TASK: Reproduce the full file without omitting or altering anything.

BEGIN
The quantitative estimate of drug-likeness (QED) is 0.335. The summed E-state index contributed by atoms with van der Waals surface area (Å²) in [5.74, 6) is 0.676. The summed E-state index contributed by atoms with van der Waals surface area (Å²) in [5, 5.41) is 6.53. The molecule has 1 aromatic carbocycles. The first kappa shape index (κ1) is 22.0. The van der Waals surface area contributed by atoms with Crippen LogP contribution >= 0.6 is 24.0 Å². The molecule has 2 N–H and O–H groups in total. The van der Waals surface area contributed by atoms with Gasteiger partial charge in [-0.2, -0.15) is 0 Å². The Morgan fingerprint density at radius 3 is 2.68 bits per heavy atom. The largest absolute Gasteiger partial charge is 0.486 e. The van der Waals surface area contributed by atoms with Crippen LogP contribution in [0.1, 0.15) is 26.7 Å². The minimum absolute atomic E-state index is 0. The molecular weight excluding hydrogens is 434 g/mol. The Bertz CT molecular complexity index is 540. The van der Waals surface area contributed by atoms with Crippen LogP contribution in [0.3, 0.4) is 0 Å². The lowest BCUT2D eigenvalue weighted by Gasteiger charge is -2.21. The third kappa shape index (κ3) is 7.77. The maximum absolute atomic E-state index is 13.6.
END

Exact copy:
The quantitative estimate of drug-likeness (QED) is 0.335. The summed E-state index contributed by atoms with van der Waals surface area (Å²) in [5.74, 6) is 0.676. The summed E-state index contributed by atoms with van der Waals surface area (Å²) in [5, 5.41) is 6.53. The molecule has 1 aromatic carbocycles. The first kappa shape index (κ1) is 22.0. The van der Waals surface area contributed by atoms with Crippen LogP contribution >= 0.6 is 24.0 Å². The molecule has 2 N–H and O–H groups in total. The van der Waals surface area contributed by atoms with Gasteiger partial charge in [-0.2, -0.15) is 0 Å². The Morgan fingerprint density at radius 3 is 2.68 bits per heavy atom. The largest absolute Gasteiger partial charge is 0.486 e. The van der Waals surface area contributed by atoms with Crippen LogP contribution in [0.1, 0.15) is 26.7 Å². The minimum absolute atomic E-state index is 0. The molecular weight excluding hydrogens is 434 g/mol. The Bertz CT molecular complexity index is 540. The van der Waals surface area contributed by atoms with Crippen LogP contribution in [0.3, 0.4) is 0 Å². The lowest BCUT2D eigenvalue weighted by Gasteiger charge is -2.21. The third kappa shape index (κ3) is 7.77. The maximum absolute atomic E-state index is 13.6.